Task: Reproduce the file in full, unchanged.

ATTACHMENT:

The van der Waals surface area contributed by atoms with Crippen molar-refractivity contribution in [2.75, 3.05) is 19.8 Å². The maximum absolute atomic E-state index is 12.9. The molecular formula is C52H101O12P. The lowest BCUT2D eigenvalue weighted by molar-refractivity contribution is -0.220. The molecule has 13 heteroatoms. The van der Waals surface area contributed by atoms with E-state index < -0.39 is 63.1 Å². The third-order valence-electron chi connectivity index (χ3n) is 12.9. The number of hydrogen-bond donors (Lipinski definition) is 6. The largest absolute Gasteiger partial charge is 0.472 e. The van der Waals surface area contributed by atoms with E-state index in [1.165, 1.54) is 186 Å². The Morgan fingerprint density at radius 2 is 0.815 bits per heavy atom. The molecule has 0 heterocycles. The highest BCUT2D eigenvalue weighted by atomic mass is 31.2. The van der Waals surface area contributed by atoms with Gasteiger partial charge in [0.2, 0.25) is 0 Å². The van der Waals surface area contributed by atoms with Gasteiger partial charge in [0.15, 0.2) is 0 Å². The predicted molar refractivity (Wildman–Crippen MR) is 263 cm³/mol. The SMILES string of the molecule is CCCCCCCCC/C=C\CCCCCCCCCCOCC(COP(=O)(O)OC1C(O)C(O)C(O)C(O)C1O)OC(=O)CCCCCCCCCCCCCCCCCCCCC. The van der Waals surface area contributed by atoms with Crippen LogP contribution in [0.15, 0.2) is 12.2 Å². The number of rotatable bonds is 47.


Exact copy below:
The van der Waals surface area contributed by atoms with Crippen molar-refractivity contribution in [2.75, 3.05) is 19.8 Å². The maximum absolute atomic E-state index is 12.9. The molecular formula is C52H101O12P. The lowest BCUT2D eigenvalue weighted by molar-refractivity contribution is -0.220. The molecule has 13 heteroatoms. The van der Waals surface area contributed by atoms with E-state index < -0.39 is 63.1 Å². The third-order valence-electron chi connectivity index (χ3n) is 12.9. The number of hydrogen-bond donors (Lipinski definition) is 6. The largest absolute Gasteiger partial charge is 0.472 e. The van der Waals surface area contributed by atoms with E-state index in [1.165, 1.54) is 186 Å². The Morgan fingerprint density at radius 2 is 0.815 bits per heavy atom. The molecule has 0 heterocycles. The highest BCUT2D eigenvalue weighted by atomic mass is 31.2. The van der Waals surface area contributed by atoms with Gasteiger partial charge in [0.2, 0.25) is 0 Å². The van der Waals surface area contributed by atoms with Gasteiger partial charge in [0.15, 0.2) is 0 Å². The predicted molar refractivity (Wildman–Crippen MR) is 263 cm³/mol. The SMILES string of the molecule is CCCCCCCCC/C=C\CCCCCCCCCCOCC(COP(=O)(O)OC1C(O)C(O)C(O)C(O)C1O)OC(=O)CCCCCCCCCCCCCCCCCCCCC. The van der Waals surface area contributed by atoms with Crippen LogP contribution in [0.15, 0.2) is 12.2 Å². The number of rotatable bonds is 47.